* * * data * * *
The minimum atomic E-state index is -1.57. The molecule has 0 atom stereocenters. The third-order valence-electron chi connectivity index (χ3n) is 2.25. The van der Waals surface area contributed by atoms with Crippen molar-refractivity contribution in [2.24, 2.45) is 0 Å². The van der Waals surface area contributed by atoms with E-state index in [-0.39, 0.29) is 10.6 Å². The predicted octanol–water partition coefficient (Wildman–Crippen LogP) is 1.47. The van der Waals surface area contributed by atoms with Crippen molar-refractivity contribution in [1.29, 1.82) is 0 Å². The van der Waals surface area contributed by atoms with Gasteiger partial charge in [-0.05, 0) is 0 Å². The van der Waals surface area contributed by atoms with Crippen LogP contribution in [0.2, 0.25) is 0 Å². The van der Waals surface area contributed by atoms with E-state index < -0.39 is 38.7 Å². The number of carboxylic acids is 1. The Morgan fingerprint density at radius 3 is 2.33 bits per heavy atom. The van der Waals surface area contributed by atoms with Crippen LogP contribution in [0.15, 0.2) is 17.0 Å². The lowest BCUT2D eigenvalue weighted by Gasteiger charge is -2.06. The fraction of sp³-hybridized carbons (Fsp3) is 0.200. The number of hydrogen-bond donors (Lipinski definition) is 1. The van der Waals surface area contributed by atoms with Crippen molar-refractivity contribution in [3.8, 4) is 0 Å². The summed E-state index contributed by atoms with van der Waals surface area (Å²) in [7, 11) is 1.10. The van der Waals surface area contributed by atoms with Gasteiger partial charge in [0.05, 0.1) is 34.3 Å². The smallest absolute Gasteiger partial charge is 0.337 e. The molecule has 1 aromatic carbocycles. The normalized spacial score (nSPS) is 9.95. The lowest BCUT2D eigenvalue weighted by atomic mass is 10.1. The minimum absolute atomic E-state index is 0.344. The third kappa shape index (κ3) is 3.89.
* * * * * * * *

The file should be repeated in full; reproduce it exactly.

The minimum atomic E-state index is -1.57. The molecule has 0 atom stereocenters. The third-order valence-electron chi connectivity index (χ3n) is 2.25. The van der Waals surface area contributed by atoms with Crippen molar-refractivity contribution in [2.24, 2.45) is 0 Å². The van der Waals surface area contributed by atoms with E-state index in [-0.39, 0.29) is 10.6 Å². The predicted octanol–water partition coefficient (Wildman–Crippen LogP) is 1.47. The van der Waals surface area contributed by atoms with Crippen molar-refractivity contribution in [1.29, 1.82) is 0 Å². The van der Waals surface area contributed by atoms with Gasteiger partial charge in [-0.05, 0) is 0 Å². The van der Waals surface area contributed by atoms with Crippen LogP contribution in [0.2, 0.25) is 0 Å². The van der Waals surface area contributed by atoms with E-state index < -0.39 is 38.7 Å². The number of carboxylic acids is 1. The Morgan fingerprint density at radius 3 is 2.33 bits per heavy atom. The van der Waals surface area contributed by atoms with Crippen LogP contribution in [0.15, 0.2) is 17.0 Å². The lowest BCUT2D eigenvalue weighted by Gasteiger charge is -2.06. The fraction of sp³-hybridized carbons (Fsp3) is 0.200. The number of hydrogen-bond donors (Lipinski definition) is 1. The van der Waals surface area contributed by atoms with Crippen molar-refractivity contribution in [3.8, 4) is 0 Å². The summed E-state index contributed by atoms with van der Waals surface area (Å²) in [7, 11) is 1.10. The van der Waals surface area contributed by atoms with Gasteiger partial charge in [0.05, 0.1) is 34.3 Å². The smallest absolute Gasteiger partial charge is 0.337 e. The molecule has 1 aromatic carbocycles. The normalized spacial score (nSPS) is 9.95. The lowest BCUT2D eigenvalue weighted by atomic mass is 10.1. The minimum absolute atomic E-state index is 0.344. The third kappa shape index (κ3) is 3.89.